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Aromatic Profiles of Essential Oils from Five Commonly Used Thai Basils

Tibet Tangpao
Hsiao-Hang Chung
3 and
Sarana Rose Sommano
Major of Biotechnology, the Graduate School of Chiang Mai University, Chiang Mai 50200, Thailand
Plant Bioactive Compound Laboratory (BAC), Department of Plant and Soil Sciences, Faculty of Agriculture, Chiang Mai University, Chiang Mai 50200, Thailand
Department of Horticulture, National Ilan University, Yilan City, Yilan County 260, Taiwan
Author to whom correspondence should be addressed.
Foods 2018, 7(11), 175;
Submission received: 18 September 2018 / Revised: 22 October 2018 / Accepted: 23 October 2018 / Published: 24 October 2018
(This article belongs to the Special Issue Analysis of Food Aroma)


The research objectives of this study are to analyse the volatile compositions of different basil types available in Thai markets and to descriptively determine their aromatic qualities. Essential oils were hydro-distillated from fresh leaves of two Holy basil (Ocimum sanctum) varieties namely, white and red and other basil species, including Tree basil (O. gratissimum), Thai basil (O. basilicum var. thyrsiflorum), and Lemon basil (O. citriodorum). Oil physiochemical characteristics and volatile chromatograms from Gas ChromatographyMass Spectrometry (GC-MS) were used to qualitatively and quantitatively describe the chemical compositions. Estragole, eugenol, and methyl eugenol were among the major volatiles found in the essential oils of these basil types. Classification by Principal Component Analysis (PCA) advised that these Ocimum spp. samples are grouped based on either the distinctive anise, citrus aroma (estragole, geranial and neral), or spice-like aroma (methyl eugenol, β-caryophyllene, and α-cubebene). The essential oils were also used for descriptive sensorial determination by five semi-trained panellists, using the following developed terms: anise, citrus, herb, spice, sweet, and woody. The panellists were able to differentiate essential oils of white Holy basil from red Holy basil based on the intensity of the anisic attribute, while the anise and citrus scents were detected as dominant in the Lemon basil, Tree basil, and Thai basil essential oils. The overall benefit from this research was the elucidation of aromatic qualities from Thai common Ocimum species in order to assess their potential as the raw materials for new food products.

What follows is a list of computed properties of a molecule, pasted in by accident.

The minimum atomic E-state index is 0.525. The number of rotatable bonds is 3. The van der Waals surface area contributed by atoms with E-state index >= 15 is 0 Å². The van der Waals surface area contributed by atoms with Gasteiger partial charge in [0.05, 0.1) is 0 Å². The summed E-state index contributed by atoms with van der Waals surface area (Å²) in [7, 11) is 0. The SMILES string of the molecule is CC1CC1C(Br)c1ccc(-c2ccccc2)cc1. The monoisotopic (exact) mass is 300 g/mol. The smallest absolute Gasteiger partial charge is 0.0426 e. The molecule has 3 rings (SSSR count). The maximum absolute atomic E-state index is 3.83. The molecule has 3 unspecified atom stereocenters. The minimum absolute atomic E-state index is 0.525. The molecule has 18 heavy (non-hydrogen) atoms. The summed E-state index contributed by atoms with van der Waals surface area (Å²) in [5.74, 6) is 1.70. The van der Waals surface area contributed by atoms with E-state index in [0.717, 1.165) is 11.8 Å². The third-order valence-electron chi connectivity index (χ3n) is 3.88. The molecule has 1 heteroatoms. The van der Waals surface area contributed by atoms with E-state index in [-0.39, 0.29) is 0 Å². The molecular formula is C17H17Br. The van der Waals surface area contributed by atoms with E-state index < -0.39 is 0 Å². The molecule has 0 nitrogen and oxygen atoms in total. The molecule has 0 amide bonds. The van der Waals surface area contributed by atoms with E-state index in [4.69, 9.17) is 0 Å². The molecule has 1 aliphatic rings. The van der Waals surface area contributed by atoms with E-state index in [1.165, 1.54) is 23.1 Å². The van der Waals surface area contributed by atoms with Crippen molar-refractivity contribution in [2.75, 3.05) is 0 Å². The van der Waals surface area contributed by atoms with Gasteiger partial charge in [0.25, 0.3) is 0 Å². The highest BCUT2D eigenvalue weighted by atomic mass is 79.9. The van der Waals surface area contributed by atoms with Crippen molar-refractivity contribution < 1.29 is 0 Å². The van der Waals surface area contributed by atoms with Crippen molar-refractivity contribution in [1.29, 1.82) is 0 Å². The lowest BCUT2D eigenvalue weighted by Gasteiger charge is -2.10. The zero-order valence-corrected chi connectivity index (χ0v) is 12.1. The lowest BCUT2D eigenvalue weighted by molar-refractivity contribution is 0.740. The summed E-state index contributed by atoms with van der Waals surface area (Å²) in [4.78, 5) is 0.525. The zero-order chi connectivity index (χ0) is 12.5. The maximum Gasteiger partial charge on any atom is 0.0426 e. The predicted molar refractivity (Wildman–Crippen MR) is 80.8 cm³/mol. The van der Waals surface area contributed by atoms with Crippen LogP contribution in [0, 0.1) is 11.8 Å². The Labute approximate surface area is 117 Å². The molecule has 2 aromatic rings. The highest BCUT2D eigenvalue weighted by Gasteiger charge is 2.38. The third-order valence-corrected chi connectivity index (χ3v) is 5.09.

1. Introduction

The genus Ocimum (belonging to the Lamiaceae which is recognised as the richest essential oil-bearing plant family) is represented by more than 150 species that are grown widely and distributed throughout tropical and temperate regions [1]. They are collectively known as the “basils” which are in commercial demand for their nutritional, aromatic, ornamental, culinary, religious, and medicinal importance [2]. Among those, Holy basil (O. sanctum), Sweet or Thai basil (O. basilicum), Lemon basil (O. citriodorum), and Tree basil (O. gratissimum) are frequently cultivated in several countries of South and South-East Asia including Thailand as culinary herbs [3,4]. There has been an increasing concern on liable health problems associated with synthetic food flavouring agents. Therefore, food researchers are focusing on the search for natural products that could replace chemically synthetised food additives [5,6].